Last week, we had the pleasure of attending SC Congress Toronto 2015, a key event for the North American cybersecurity industry. With our booth as home base, we saw new ideas at the breakout sessions and gained new insights from the information security and technology professionals that visited us (some made a point to see us first when the conference opened). We came in expecting code security to be the frequently asked question, instead we found people opening up more about open source. Perhaps that made us the open source therapists of the conference.
There’s no doubt that within any organization, IT is the most concerned about security. They’re at the front lines of potential attack vectors and in the trenches when analyzing, planning, and executing threat mitigation strategies. However, most IT teams focus on security processes and tools at the edge of the organization, preventing physical breaches and information theft in real-time or using analytics to predict what will happen next. This gave us the opportunity to talk about preventing data theft and system downtimes deep within the organization, right where the vulnerabilities are introduced – the developer codebase.
By describing how Klocwork static code analysis detects security vulnerabilities right at their origin, we were able to add a new piece to the IT security toolkit, in terms of testing, security standards, and process, that better protects organizations against attack. More than a few attendees said this was valuable information to take back to their teams and other groups within the organization.
The big surprise (other than the free pizza and massages being offered on the expo floor) was open source use, or rather the lack of diligence around it. Given our conversations and the generally understood benefits of open source, it seems that IT departments are no less susceptible to unknown, unqualified, and untracked open source packages within their organization. It’s a tough challenge, ranging from policy management to developer enforcement to codebase scanning, and one that OpenLogic was purpose-built to handle. More than any other subject, wrangling order from open source chaos was a significant conversation piece and one that we were uniquely poised to answer.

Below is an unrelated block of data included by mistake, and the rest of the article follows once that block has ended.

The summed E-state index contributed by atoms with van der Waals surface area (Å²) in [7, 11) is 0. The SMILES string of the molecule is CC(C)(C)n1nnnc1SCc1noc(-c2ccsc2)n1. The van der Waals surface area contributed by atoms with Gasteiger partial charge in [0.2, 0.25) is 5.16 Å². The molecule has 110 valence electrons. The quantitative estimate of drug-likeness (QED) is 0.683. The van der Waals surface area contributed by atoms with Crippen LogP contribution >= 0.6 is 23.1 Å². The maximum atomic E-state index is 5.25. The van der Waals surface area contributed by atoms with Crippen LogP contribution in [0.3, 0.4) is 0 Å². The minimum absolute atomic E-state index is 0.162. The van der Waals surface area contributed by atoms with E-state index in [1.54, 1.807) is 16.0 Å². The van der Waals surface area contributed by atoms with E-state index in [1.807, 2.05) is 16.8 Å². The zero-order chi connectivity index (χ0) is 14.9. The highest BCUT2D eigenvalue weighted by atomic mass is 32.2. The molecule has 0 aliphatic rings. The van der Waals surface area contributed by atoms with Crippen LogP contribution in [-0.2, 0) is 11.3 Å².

If we could choose one takeaway that we provided to conference attendees, it would be best summarized by Jeff Hildreth’s presentation on creating code confidence for better security (view on SlideShare). Moving beyond the sales pitch to develop a framework that takes all the various drivers for information security into account (requirements, research, media, etc.) and fits into continuous, adaptable development processes, Jeff summarized the challenges of information security in two statements: the application security world is fluid and delivery cycles are short.
You can do something about these challenges by understanding your organization’s software security landscape (webinar) and visiting roguewave.com.